16. 16. 16Clinical Utility• Diagnosis of VTE in combination with pretest clinical probability ▫ High negative predictive value for exclusion of DVT ▫ Poor positive predictive value for DVT  Elevated in conditions unrelated to thrombosis  Almost all patients with acute disease will have elevated D-dimer levels• Clinical use ▫ Identification of individuals at increased risk thrombotic events (arterial and venous) ▫ Identification of individuals at increased risk of recurrent VTE  Elevated levels following discontinuation of anticoagulant therapy ▫ Establishing of optimal duration of secondary prophylaxis after a first episode of VTE ▫ Pregnancy monitoring ▫ Diagnosis/monitoring of DIC  Sensitive but NOT specific marker for DIC 1. A positive D-dimer is NOT specific for VTE 2. Negative D-dimer is highly unlikely for VTE 3. The greatest utility of D-dimer is its negative predictive value for VTE!
  17. 17. 17 Fibrin(ogen) Degradation Products• Patient plasma mixed with latex particles coated with monoclonal anti-FDP antibodies• Positive FDP assay indicates ▫ Fibrin and/or fibrinogen is being degraded by plasmin• Elevated FDPs ▫ Dysfibrinogenemia ▫ LD, DIC, DVT, PE, MI ▫ Thrombolytic therapy ▫ Primary and secondary fibrinogenolysis• What would the D-dimer and FSP levels be in a person who has a congenital FXIII deficiency?• What would the D-dimer and FSP levels be in individuals with FXIII deficiency due to DIC?
  18. 18. 18Algorithm of Mixing Tests Prolongation of the Coagulation Time of the Screening Test Mixing: Patient Plasma + Normal Plasma Correction No Correction Factor Deficiency Lupus Anticoagulant Specific Factor Inhibitor
  19. 19. 19Mixing Studies• Look for the presence of: ▫ Factor Deficiency versus Inhibitor Step 1 Mix and Run TUBE 1 TUBE 2 TUBE 3 300 uL PNP 1 mL PNP 300 uL patient 1 mL Run immediately plasma patient plasma Incubate @ 37oC Step 2 Mix and Run TUBE 1 TUBE 2 TUBE 3 300 uL PNP Run after 1 hour incubation PNP 300 uL Patient patient plasma plasma
  20. 20. 20Interpreting Mixing Studies If the 50/50 corrects after the immediate and remains corrected after the 60 minute incubation  Factor Deficiency  Follow-up with specific factor assays If the 50/50 corrects after the immediate, but prolongs after the 60 minute incubation  Time-dependent inhibitor – usually a specific factor inhibitor  ~ 15% of LA’s may be time-and-temperature dependent  Follow-up with a specific factor assay and specific factor inhibitor assay If the 50/50 prolongs after the immediate and remains prolonged after the 60 minute incubation  Nonspecific inhibitor such as a lupus anticoagulant  Follow-up with Lupus anticoagulant assay Mixing studies on samples minimally prolonged (<3 sec) may produce confusing results  Addition of normal plasma sometimes dilutes a weak inhibitor  lead to a “false” correction
  21. 21. 21Mixing Study Panel• Look for the presence of: ▫ Factor Deficiency versus Inhibitor • Thrombin Time ▫ Rule-out the presence of aPTT Mixing Study Panel heparin 1.aPTT Patient • PTT-FS 2.50/50 mix immediate ▫ Lupus-insensitive reagent for 3.Normal Plasma the aPTT 4.aPTT Patient  Not prolonged in the 5.50/50 mix 60 minutes presence of LA 6.Normal Plasma  Sensitive to FD 7.Thrombin Time 8.PTT-FS*
  22. 22. 22aPTT Mixing Studies Patient 65.3 Patient 51.0 NP 31.4 NP 31.4 50/50 49.2 50/50 31.1 Patient (inc) 65.9 Patient (inc) 52.7 NP (inc) 31.4 NP (inc) 31.4 50/50 (inc) 48.1 50/50 (inc) 32.2 PTT-FS 29.3 PTT-FS 47.4 Thrombin T 18.6 Thrombin T 19.1 aPTT 24.4 – 33.2 sec PTT-FS <30.0 sec TT 16.8 - 24.4 sec
  23. 23. 23Lupus Anticoagulant/APAs• Paradox ▫ LA is a riddle wrapped in a mystery inside an enigma  Prolonged clotting time in vitro  Thrombosis in vivo• Lupus Anticoagulant ▫ Auto-antibodies directed against phospholipid-binding proteins ▫ Targets  β2GPI—thrombosis  Prothrombin—bleeding  PC, PS, Annexin V— thrombosis
  24. 24. 24ISTH Criteria for Lupus Anticoagulant Testing The ISTH has defined the minimum diagnostic criteria for lupus anticoagulants to include 1. A prolonged clotting time in a screening assay such as the aPTT 2. Mixing studies indicating the presence of an inhibitor 3. Confirmatory studies demonstrating phospholipid dependence of the inhibitor a. Screen – decreased amount of phospholipids  prolonged clotting time b. Confirm—increased amount of phospholipids  shortened clotting time 4. No evidence of other inhibitor-based coagulopathies  Specific factor assays if the confirmatory step is negative or there is evidence of a specific factor inhibitor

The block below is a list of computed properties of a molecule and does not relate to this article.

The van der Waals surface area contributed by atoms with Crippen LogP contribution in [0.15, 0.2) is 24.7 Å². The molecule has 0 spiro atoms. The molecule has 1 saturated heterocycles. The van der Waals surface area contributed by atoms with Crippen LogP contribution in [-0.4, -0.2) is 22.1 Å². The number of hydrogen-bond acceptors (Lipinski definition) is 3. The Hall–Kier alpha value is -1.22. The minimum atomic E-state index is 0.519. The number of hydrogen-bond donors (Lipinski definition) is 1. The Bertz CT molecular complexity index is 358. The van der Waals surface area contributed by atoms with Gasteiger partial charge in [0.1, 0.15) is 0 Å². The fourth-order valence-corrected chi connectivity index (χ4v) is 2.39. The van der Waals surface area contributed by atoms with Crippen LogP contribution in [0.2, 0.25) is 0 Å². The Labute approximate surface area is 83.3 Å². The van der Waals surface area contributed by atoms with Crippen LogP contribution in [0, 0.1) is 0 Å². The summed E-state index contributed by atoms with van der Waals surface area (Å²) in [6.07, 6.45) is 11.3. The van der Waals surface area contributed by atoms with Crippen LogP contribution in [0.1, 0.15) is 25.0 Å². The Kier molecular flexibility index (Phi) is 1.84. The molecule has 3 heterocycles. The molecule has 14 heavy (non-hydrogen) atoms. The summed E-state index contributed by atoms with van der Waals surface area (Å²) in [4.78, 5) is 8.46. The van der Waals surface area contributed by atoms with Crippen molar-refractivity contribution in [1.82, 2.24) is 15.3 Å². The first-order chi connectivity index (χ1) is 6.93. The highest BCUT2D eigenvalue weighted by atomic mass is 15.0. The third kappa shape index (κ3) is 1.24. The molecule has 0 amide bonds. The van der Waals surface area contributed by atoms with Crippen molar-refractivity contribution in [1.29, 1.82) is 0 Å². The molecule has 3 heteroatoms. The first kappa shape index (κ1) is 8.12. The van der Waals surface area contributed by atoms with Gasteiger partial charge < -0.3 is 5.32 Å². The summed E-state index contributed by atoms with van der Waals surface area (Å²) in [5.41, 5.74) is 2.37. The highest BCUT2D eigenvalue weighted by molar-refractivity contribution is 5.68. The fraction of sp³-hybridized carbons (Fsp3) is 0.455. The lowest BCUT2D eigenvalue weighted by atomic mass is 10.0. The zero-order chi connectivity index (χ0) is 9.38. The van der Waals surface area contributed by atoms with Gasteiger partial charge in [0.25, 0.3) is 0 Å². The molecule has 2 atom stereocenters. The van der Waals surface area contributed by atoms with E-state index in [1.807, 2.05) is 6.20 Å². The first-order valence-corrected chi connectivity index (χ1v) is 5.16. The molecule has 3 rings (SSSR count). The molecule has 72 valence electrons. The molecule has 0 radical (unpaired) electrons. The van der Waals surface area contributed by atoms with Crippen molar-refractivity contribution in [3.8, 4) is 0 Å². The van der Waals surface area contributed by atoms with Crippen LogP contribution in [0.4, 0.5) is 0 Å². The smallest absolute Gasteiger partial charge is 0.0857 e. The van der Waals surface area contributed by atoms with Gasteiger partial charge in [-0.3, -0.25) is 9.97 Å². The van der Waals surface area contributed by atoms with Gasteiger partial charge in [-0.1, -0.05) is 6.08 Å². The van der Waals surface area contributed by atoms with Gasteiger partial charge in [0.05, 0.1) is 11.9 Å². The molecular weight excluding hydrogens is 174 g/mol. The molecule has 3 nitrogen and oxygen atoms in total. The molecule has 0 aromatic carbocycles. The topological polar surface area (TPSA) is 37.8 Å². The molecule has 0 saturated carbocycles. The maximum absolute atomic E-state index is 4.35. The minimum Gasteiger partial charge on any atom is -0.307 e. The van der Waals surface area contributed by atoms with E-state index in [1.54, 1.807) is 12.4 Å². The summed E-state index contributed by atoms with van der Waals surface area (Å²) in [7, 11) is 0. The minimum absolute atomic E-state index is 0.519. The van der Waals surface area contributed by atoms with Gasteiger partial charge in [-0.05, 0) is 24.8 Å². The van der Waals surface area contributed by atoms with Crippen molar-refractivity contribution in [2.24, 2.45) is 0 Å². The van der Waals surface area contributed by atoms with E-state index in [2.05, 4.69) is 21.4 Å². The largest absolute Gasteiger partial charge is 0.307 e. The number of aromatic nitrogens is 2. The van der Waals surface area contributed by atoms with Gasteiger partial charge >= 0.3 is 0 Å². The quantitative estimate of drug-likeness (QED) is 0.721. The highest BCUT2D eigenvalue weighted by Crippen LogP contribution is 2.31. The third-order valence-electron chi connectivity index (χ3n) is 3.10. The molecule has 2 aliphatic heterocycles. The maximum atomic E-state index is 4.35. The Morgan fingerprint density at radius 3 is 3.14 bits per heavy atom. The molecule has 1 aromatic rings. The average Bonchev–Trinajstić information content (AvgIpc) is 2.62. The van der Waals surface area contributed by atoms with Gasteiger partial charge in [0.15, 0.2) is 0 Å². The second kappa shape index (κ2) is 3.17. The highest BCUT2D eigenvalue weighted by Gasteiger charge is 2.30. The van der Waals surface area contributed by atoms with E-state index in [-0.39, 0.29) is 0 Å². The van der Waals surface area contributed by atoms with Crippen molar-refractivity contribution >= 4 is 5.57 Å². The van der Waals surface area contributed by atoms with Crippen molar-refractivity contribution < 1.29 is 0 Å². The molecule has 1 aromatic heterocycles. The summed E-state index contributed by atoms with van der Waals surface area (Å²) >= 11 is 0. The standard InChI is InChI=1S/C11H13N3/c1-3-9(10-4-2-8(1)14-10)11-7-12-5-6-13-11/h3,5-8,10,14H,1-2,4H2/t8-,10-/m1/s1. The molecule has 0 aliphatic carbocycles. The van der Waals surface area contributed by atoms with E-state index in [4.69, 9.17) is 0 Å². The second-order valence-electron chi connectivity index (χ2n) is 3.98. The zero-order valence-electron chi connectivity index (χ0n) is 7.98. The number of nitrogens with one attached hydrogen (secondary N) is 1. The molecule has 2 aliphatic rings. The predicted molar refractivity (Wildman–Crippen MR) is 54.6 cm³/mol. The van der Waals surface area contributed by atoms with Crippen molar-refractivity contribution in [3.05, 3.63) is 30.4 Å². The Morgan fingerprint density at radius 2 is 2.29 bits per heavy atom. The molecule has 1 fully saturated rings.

25. 25. 25ISTH Criteria for Lupus Anticoagulant Testing• Updated ISTH guidelines (2009) ISTH ▫ Pengo V, Tripodi A, Reber G, Rand JH, Ortel TL, Galli M, de Groot PG. Update of the guidelines for lupus anticoagulant detection. J Thromb Haemost 2009; 7: 1737–40 ▫ Choice of tests 1. Two tests based on different principles 2. dRVVT should be the first test considered 3. Seconds test should be a sensitive aPTT (low phospholipids and silica as activator) 4. LA should be considered as positive if one of the two tests gives a positive result
  26. 26. 26 Detection of LA• Assays  dRVVT* Clot-based assays SCT dPT  SCT* Why do we see so few LA’s on the extrinsic side???  HEX  Kaolin CT  dPT DRVVT
  27. 27. 27dRVVT Screen (Normal plasma) X dRVVT Xa Prothrombin Xa Phospholipid Va Ca2+ (PF3) Thrombin Fibrinogen Fibrin
  28. 28. 28dRVVT Screen (Lupus Anticoagulant) X dRVVT Xa Prothrombin Xa Va Ca2+ Low Phospholipid Thrombin Content Fibrinogen Fibrin
  29. 29. 29dRVVT Confirm (LA) X dRVVT Xa Prothrombin Xa Va Ca2+ High Phospholipid Thrombin Content Fibrinogen Fibrin
  30. 30. 30 Assays to Detect APA’s• All LA’s are antiphospholipid antibodies, BUT not all APA’s are LA’s• Antiphospholipid antibodies ELISA-based assays  Anticardiolipin antibodies (IgG, IgM, IgA) β2-Glycoprotein I antibodies• Systematic reviews have consistently reported ▫ LA is a stronger risk factor than aCL aβ2GPI for both arterial and venous thrombosis and obstetric complications ▫ aCL and aβ2GPI only show some significant association with thrombosis and obstetric complications at high titer ▫ Independent of LA and aCL neither aβ2GPI nor antiprothrombin antibodies are associated with arterial or venous thrombosis
  31. 31. 31 Patients with LA on Warfarin• LA can influence PT/INR  can lead to INRs that do not accurately reflect the true level of anticoagulation a. Use of the INR (to standardize PTs) may be invalid for some patients with LA b. To prevent supratherapeutic or subtherapeutic anticoagulation  these patients must be individually monitored with a test that is insensitive to LA Ann Intern Med. 1997;127:177-185• Chromogenic Factor X • Therapeutic Range = 23-47% • [INR 4.0 (23%) – INR 2.0 (47%)]
  32. 32. 32The End